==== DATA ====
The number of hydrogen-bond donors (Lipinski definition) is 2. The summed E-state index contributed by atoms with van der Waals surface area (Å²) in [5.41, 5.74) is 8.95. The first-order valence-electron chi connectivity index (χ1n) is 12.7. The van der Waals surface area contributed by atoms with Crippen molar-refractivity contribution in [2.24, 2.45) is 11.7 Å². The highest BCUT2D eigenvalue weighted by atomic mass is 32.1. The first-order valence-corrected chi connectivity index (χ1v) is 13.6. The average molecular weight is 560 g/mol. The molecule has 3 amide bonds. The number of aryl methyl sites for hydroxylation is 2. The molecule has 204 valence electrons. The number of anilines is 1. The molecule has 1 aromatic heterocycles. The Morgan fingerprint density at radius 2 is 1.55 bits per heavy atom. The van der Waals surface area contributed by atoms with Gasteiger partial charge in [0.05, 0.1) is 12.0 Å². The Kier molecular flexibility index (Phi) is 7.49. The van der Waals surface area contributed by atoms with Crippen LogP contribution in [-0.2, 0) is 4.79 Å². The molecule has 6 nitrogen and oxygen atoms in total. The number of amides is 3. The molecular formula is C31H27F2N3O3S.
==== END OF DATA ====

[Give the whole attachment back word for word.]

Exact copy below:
The number of hydrogen-bond donors (Lipinski definition) is 2. The summed E-state index contributed by atoms with van der Waals surface area (Å²) in [5.41, 5.74) is 8.95. The first-order valence-electron chi connectivity index (χ1n) is 12.7. The van der Waals surface area contributed by atoms with Crippen molar-refractivity contribution in [2.24, 2.45) is 11.7 Å². The highest BCUT2D eigenvalue weighted by atomic mass is 32.1. The first-order valence-corrected chi connectivity index (χ1v) is 13.6. The average molecular weight is 560 g/mol. The molecule has 3 amide bonds. The number of aryl methyl sites for hydroxylation is 2. The molecule has 204 valence electrons. The number of anilines is 1. The molecule has 1 aromatic heterocycles. The Morgan fingerprint density at radius 2 is 1.55 bits per heavy atom. The van der Waals surface area contributed by atoms with Gasteiger partial charge in [0.05, 0.1) is 12.0 Å². The Kier molecular flexibility index (Phi) is 7.49. The van der Waals surface area contributed by atoms with Crippen LogP contribution in [-0.2, 0) is 4.79 Å². The molecule has 6 nitrogen and oxygen atoms in total. The number of amides is 3. The molecular formula is C31H27F2N3O3S.